VI. Non-drug treatment methods
- Plants with antidepressant properties
- Ginseng tincture.
- Aralia tincture: (Shrub plant with broom-like flowers and large leaves.
- Novopassit consists of plant components (coconut, pistachio, hops, hawthorn, cucumber (honey mint, lemon)), hibiscus (tropical plant with large red flowers), black peony.
- Persen is made from herbs with antidepressant properties (cucumber, peppermint, chicory).
- Tincture of cinnamon lemon.
Treatment of borderline mental disorders with electrotherapy, hydro- and phototherapy, hyperbaric oxygenation, acupuncture-reflexology, vibromassage, relaxation, massage, gymnastics, deprivation of sleep deprivation.
• Electrotherapy: galvanotherapy, electro-sleep, electropuncture.
• Shower- dusty, rainy, needle, circular, shield shower- intermediate area, Charcoal fountain shower, Scottish shower (hot 38-420 °C and cold 13-220 °C, question shower massage,
• Baths- local, whirlpool, contrast, oxygen, turpentine
• Russian bath- filled with water vapor, the air temperature should be 40-50 °С.
• Roman bath- dry hot air is supplied either on the floor or in the holes in the wall.
• Turkish bath- the air temperature should be 40-50 °С. Humidity is regulated by heating water in the boiler.
• Finnish bath (sauna)- the air temperature is 70-100 °С, the temperature difference between the floor and the ceiling is 60 °С, the relative humidity is 10-15%.
• Phototherapy- laser, infrared, ultraviolet radiation treatment and prevention. The mechanism of action of phototherapy is based on the reactions of photo physical and photochemical effects by the tissues of the body.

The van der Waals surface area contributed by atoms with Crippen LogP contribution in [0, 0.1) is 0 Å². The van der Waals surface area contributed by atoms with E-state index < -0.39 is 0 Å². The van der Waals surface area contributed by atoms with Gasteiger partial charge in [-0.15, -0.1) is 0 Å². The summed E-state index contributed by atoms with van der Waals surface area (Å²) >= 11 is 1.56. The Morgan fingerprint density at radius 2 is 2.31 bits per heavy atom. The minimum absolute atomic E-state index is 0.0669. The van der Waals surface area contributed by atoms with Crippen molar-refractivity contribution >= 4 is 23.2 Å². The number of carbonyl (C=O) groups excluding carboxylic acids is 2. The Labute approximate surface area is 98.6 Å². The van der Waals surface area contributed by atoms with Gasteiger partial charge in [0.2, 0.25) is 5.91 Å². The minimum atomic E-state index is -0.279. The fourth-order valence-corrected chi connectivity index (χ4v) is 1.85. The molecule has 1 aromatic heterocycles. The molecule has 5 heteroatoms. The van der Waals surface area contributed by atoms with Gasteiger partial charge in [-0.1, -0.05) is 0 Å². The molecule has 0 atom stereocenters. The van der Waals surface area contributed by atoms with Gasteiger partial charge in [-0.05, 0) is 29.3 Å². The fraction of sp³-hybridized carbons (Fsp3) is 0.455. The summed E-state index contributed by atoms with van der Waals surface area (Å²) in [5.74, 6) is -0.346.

• Hyperbaric oxygenation- increases the passive pressure of oxygen in the tissues under an elevated atmosphere.
Massage is the oldest physical means of affecting the body. Represents a generalized reflex reaction of the organism to some extent in the tissues under the influence of local mechanics. Stimulates the adaptive-trophic functions of the autonomic nervous system due to some biologically active substances (histamine, acetylcholine, etc.) in the humoral environment in the tissues. As a result of the massage, blood and lymph circulation improves. Muscle tone and elasticity, contraction functions increase, resulting in improved muscle function. Massage is applied by hand and apparatus. There are two types of massage: classic and segmental - reflector. Classical therapeutic massage is usually applied every day. The main methods of classical therapeutic massage: rubbing (rubbing), rubbing, rubbing and vibrating. Usually 10-12 courses are conducted, repeated after two months.
Results and Discussion